Wills – The Basics
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Will Substitutes – Often Better than a Will
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This whole article talks about wills. However, there are many other ways to devise property other than by using a will. In fact, even with people who die intestate (i.e. without a will), much of their property will likely not go to probate. Many people already have will substitutes, and don’t even know it. Here are some examples of will substitutes:
  • Trusts
  • Life insurance policies
  • Pension plans / IRAs
  • Joint Bank Accounts
  • Joint Tenancy with Rights of Survivorship
  • Transfer on Death Deeds
Will substitutes take the place of a will, because they do the same thing that a will does – they devise property. Many will substitutes can also be created by a minor.

Wills and will substitutes are also completely independent of each other. For example, assume you set up a joint bank account with your spouse. You then decide to create a will. At this point, you would not be able to create a will that attempts to devise your interest in the joint bank account to someone other than your spouse. In other words, the joint bank account is independent of your will.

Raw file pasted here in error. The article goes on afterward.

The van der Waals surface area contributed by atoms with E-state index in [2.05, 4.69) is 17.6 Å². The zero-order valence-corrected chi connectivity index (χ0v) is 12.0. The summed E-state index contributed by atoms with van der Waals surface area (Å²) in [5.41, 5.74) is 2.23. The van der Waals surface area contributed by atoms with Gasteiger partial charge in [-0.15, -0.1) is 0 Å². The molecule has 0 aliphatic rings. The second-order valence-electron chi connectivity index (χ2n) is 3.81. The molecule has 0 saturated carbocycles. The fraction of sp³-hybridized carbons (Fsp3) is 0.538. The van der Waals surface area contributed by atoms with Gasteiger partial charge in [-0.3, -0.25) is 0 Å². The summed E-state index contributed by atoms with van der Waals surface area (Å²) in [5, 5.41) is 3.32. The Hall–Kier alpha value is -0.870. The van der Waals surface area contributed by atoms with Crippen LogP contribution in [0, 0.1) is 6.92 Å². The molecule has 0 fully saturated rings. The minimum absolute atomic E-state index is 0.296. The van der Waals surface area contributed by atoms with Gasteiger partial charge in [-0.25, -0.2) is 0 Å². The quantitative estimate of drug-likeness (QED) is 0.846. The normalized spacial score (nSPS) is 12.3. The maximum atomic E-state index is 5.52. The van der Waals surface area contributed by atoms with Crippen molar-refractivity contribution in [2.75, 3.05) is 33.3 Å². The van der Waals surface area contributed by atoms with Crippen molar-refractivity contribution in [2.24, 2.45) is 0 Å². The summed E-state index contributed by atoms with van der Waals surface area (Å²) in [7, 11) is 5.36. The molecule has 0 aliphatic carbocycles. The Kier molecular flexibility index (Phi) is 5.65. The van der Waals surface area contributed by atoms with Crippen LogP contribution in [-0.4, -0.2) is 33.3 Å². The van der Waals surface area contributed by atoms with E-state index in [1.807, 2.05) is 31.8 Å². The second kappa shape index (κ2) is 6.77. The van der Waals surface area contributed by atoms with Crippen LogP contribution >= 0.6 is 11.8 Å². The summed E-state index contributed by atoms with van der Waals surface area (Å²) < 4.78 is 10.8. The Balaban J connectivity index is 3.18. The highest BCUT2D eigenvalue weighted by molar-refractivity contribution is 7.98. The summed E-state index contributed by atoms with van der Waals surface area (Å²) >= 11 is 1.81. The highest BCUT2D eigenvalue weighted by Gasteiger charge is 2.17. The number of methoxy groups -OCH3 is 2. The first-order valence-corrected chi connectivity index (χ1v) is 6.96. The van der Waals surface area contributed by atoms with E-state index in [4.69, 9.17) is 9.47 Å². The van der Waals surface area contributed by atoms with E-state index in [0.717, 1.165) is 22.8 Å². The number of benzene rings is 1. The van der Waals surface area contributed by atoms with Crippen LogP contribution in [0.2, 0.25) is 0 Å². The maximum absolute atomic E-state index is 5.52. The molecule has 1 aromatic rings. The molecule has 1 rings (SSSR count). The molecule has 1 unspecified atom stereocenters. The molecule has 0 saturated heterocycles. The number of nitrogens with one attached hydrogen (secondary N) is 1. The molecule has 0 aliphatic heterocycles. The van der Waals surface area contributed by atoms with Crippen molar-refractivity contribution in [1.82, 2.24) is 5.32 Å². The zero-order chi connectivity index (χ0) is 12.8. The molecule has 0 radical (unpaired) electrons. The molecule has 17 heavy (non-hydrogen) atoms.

The most influential will substitute is often a trust. A trust can basically do everything a will can do, but without the hassle of going to probate court. Therefore, it is often much better to set up a trust than a will because trusts are not subject to probate. In fact, for many people it is most advisable to set up a revocable living trust instead of a will. Because there are so many options in how to legally devise your property, it is generally best to consult with a lawyer about your options.

Finally, let’s wrap up what we’ve talked about with wills on the next page.

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